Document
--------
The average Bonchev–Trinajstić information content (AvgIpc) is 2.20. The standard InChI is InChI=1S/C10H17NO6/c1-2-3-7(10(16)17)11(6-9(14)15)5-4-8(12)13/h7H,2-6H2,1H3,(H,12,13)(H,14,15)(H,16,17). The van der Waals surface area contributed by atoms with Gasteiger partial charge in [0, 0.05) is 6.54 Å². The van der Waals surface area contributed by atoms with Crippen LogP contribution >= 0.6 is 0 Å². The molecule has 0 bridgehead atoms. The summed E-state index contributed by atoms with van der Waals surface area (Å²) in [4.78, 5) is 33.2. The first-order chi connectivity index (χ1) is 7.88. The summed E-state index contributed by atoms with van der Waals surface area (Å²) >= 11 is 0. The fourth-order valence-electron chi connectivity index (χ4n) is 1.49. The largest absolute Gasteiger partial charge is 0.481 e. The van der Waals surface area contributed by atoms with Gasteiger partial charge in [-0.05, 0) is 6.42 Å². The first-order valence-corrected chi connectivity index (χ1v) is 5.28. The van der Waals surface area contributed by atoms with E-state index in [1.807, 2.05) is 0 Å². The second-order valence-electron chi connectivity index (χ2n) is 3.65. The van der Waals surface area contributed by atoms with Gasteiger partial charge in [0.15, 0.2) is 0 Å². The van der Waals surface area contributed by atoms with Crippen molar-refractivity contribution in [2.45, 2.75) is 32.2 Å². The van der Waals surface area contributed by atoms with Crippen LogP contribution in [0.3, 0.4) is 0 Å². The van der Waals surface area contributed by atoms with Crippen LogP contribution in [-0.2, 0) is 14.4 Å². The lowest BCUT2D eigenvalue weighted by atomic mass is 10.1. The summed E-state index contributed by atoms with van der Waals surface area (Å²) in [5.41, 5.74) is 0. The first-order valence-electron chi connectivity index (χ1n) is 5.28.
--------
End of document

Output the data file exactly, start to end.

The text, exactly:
The average Bonchev–Trinajstić information content (AvgIpc) is 2.20. The standard InChI is InChI=1S/C10H17NO6/c1-2-3-7(10(16)17)11(6-9(14)15)5-4-8(12)13/h7H,2-6H2,1H3,(H,12,13)(H,14,15)(H,16,17). The van der Waals surface area contributed by atoms with Gasteiger partial charge in [0, 0.05) is 6.54 Å². The van der Waals surface area contributed by atoms with Crippen LogP contribution >= 0.6 is 0 Å². The molecule has 0 bridgehead atoms. The summed E-state index contributed by atoms with van der Waals surface area (Å²) in [4.78, 5) is 33.2. The first-order chi connectivity index (χ1) is 7.88. The summed E-state index contributed by atoms with van der Waals surface area (Å²) >= 11 is 0. The fourth-order valence-electron chi connectivity index (χ4n) is 1.49. The largest absolute Gasteiger partial charge is 0.481 e. The van der Waals surface area contributed by atoms with Gasteiger partial charge in [-0.05, 0) is 6.42 Å². The first-order valence-corrected chi connectivity index (χ1v) is 5.28. The van der Waals surface area contributed by atoms with E-state index in [1.807, 2.05) is 0 Å². The second-order valence-electron chi connectivity index (χ2n) is 3.65. The van der Waals surface area contributed by atoms with Gasteiger partial charge in [0.15, 0.2) is 0 Å². The van der Waals surface area contributed by atoms with Crippen molar-refractivity contribution in [2.45, 2.75) is 32.2 Å². The van der Waals surface area contributed by atoms with Crippen LogP contribution in [0.3, 0.4) is 0 Å². The van der Waals surface area contributed by atoms with Crippen LogP contribution in [-0.2, 0) is 14.4 Å². The lowest BCUT2D eigenvalue weighted by atomic mass is 10.1. The summed E-state index contributed by atoms with van der Waals surface area (Å²) in [5.41, 5.74) is 0. The first-order valence-electron chi connectivity index (χ1n) is 5.28.